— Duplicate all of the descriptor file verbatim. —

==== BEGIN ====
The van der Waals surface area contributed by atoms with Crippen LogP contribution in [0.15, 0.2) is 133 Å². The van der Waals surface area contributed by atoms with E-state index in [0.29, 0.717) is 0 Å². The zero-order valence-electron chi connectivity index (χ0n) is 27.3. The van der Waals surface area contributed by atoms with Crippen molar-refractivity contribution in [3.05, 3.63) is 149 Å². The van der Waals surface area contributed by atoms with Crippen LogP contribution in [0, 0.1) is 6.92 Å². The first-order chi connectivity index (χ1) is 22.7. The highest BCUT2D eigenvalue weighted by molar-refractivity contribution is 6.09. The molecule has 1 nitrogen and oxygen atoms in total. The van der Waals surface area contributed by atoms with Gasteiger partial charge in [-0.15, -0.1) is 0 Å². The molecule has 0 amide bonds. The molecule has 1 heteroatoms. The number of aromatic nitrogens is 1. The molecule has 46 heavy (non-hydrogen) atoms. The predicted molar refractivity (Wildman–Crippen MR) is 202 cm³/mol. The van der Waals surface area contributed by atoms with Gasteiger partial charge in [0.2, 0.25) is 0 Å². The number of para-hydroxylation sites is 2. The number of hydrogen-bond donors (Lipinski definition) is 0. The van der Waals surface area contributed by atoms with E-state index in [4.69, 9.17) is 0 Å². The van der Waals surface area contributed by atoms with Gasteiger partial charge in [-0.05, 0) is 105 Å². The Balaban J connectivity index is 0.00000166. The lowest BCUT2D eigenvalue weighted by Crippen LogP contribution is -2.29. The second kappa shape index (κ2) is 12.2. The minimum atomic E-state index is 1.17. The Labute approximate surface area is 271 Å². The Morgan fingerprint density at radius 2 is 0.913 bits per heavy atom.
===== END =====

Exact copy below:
The van der Waals surface area contributed by atoms with Crippen LogP contribution in [0.15, 0.2) is 133 Å². The van der Waals surface area contributed by atoms with E-state index in [0.29, 0.717) is 0 Å². The zero-order valence-electron chi connectivity index (χ0n) is 27.3. The van der Waals surface area contributed by atoms with Crippen molar-refractivity contribution in [3.05, 3.63) is 149 Å². The van der Waals surface area contributed by atoms with Crippen LogP contribution in [0, 0.1) is 6.92 Å². The first-order chi connectivity index (χ1) is 22.7. The highest BCUT2D eigenvalue weighted by molar-refractivity contribution is 6.09. The molecule has 1 nitrogen and oxygen atoms in total. The van der Waals surface area contributed by atoms with Gasteiger partial charge in [-0.15, -0.1) is 0 Å². The molecule has 0 amide bonds. The molecule has 1 heteroatoms. The number of aromatic nitrogens is 1. The molecule has 46 heavy (non-hydrogen) atoms. The predicted molar refractivity (Wildman–Crippen MR) is 202 cm³/mol. The van der Waals surface area contributed by atoms with Gasteiger partial charge in [0.2, 0.25) is 0 Å². The number of para-hydroxylation sites is 2. The number of hydrogen-bond donors (Lipinski definition) is 0. The van der Waals surface area contributed by atoms with E-state index in [4.69, 9.17) is 0 Å². The van der Waals surface area contributed by atoms with Gasteiger partial charge in [-0.05, 0) is 105 Å². The Balaban J connectivity index is 0.00000166. The lowest BCUT2D eigenvalue weighted by Crippen LogP contribution is -2.29. The second kappa shape index (κ2) is 12.2. The minimum atomic E-state index is 1.17. The Labute approximate surface area is 271 Å². The Morgan fingerprint density at radius 2 is 0.913 bits per heavy atom.